A Framework for Model-Based Adaptive Training

What are the Tasks a Trainee is Expected to Learn?

Task decomposition reduces training objectives into primitives which can then be associated with the available training material. The initial task decomposition is not so much part of the executable training system as a pre-requisite for the training system design specification. However, during system realisation this task specification is used to link to detail at the symbol level. In the MOBAT framework, the tasks a successful trainee is expected to learn (to perform) are:

  1. coupled to concepts from previous training subject analysis;
  2. translating training objectives into specific measurable goals;
  3. smaller in scope than objectives;
  4. instances of expected trainee performance that can be reliably observed and assessed as outcomes of training; and
  5. it is essential that tasks are clearly and unambiguously stated.

Task decomposition is the process of taking the training objective and decomposing it into a finite set of primitive tasks that can be recognised by the training agents. As the subject domain in industrial training is not always a well-defined physical system, an extension is presented for the QUIC task decomposition based on reasoning tasks about the present, past or future behaviour of the training domain. To achieve a specific training objective for a physical system, Figure 2-1 QUIC Generic Task Classification [Leitch & Gallanti 1992] shows the five primitive tasks that a trainee may have to do. In order to capture domain information, in her thesis, Julie-Ann Sime argued for the addition of a sixth task called acquisition [Sime 1994]. For the MOBAT specification experiments this task has been found useful to capture training situations and information needed by the training agents. All 6 tasks have been adapted for the MOBAT specification framework. The type of information these tasks operate on in the MOBAT specification framework is described below.

  • To Acquire: This task represents the capture of the training situation in the external world and putting it into a form in which it can be stored in working memory and recalled. It can be used to record external information that is needed for the domain models (i.e., without any analysis of the observations). To capture all information for a domain model at once may not be practical; this task allows the capture of specific observations in working memory as required during interactive training situations. This task is a necessary precursor to the other tasks in the classification.
  • To Interpret: This task interprets the initial domain model. It is the process of recognising the current working memory state from observations. The state can be in a number of different formats (e.g., qualitative or quantitative) depending upon the intended use of the information. Information from the domain can be transformed into recognised case-models (e.g., definitions, topics, components). Sensory data validation or correlation analysis is also part of this primitive task.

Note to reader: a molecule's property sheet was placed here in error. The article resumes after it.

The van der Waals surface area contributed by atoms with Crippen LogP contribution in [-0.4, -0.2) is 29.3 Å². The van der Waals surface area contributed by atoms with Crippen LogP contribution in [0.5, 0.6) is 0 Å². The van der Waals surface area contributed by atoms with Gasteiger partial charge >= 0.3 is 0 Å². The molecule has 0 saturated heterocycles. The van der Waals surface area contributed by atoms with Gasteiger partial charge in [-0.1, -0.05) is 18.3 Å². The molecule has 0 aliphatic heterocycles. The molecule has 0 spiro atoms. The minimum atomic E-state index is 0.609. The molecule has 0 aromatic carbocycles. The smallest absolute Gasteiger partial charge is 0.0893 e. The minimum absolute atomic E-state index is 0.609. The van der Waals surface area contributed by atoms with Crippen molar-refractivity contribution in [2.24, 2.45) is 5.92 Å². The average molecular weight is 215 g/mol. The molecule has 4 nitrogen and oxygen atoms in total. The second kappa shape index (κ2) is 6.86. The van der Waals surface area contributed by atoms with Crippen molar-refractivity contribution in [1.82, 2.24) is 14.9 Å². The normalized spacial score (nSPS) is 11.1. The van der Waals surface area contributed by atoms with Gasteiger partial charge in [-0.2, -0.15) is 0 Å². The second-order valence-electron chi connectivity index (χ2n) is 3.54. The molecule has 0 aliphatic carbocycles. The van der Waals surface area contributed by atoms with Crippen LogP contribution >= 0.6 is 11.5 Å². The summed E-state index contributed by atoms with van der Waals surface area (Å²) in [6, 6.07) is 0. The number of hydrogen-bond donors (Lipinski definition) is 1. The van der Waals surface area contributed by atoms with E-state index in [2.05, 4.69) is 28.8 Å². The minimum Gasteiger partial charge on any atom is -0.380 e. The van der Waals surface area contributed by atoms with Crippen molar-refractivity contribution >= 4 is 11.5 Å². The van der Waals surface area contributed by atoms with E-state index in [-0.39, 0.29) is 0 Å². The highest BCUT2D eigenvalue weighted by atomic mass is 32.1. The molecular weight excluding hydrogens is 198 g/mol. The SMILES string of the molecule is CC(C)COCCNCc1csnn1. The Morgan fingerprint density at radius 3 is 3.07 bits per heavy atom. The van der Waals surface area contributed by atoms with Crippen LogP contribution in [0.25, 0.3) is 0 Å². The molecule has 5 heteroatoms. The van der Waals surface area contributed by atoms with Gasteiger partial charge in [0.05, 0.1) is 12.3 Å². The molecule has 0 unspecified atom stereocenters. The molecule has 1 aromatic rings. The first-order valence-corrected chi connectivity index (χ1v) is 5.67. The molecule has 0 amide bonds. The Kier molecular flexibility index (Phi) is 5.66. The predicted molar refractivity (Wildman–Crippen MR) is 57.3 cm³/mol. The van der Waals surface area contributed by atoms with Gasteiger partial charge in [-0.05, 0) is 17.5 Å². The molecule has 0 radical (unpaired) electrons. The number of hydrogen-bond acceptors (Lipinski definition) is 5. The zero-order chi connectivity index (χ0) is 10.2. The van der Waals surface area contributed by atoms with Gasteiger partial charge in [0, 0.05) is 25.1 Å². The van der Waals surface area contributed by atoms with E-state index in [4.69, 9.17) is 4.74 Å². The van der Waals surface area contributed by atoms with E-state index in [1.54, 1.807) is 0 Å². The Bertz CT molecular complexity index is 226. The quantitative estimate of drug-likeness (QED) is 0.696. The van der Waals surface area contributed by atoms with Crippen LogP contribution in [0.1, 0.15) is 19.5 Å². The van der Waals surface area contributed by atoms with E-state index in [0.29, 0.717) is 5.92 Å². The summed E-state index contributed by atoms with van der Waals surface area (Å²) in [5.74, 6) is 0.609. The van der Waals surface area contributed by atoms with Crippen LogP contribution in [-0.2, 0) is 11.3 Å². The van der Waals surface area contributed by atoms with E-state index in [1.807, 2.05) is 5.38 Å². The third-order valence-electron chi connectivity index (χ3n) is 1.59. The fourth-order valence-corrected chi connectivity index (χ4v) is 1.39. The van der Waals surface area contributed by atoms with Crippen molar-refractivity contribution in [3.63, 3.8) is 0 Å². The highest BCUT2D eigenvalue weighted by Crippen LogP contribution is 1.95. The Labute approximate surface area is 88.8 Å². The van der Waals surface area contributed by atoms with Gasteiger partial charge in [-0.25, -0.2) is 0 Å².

• To Diagnose: This task extends the domain model with past values. This involves determining the former state values (numerical, qualitative or symbolic) from the current problem solving state of the training domain. It can be used to determine the defects and causes of a given problem situation. In the QUIC project, this task is called “identification”. It is re-named here to avoid confusion with the “interpretation” task.
  • To Predict: This task extends the domain model with future values. This is the opposite of a diagnosing tasks. Prospective state values are estimated or predicted from the current problem solving state of the training domain. It can be used to determine potential fixes and preventions for a given problem situation.
  • To Decide: This task extends the domain model with the process of generating conclusions from the interpreted, diagnosed and predicted problem solving state of the training domain.
  • To Execute: Once decisions have been made the process of turning these into actions (e.g., checks, repairs) has to be performed. This may be a direct translation of decisions or may involve prioritising or ordering of actions. It is the opposite of the acquisition task; i.e., putting state into actions rather than observations into state.

A summary of the task decomposition structure is shown in Figure 7-2.

Figure 7-2 Tasks in Problem Spaces (modified from [Leitch & Gallanti 1992])

Figure 7-2 Tasks in Problem Spaces (modified from [Leitch & Gallanti 1992])

The six primitive tasks have the advantage of being complete, with respect to time (current, past & future states) and specialisation [MOBIT 1994, W8]. With these tasks, actions to be performed by the trainee can be unambiguously stated. Selection or arrangements of a set of generic tasks can be found for any training objective. It should also be clear that each of these six tasks can be further decomposed into a combination of the same primitive tasks. For example, a decision task can itself be decomposed into a set of sub-tasks (e.g., into interpretation, identification and decision). This leads to a hierarchical decomposition of the training goals until a base level is achieved. The base level is to be considered to be achievable by simple training units using one type of expertise and one learning mode.

© | | Sitemap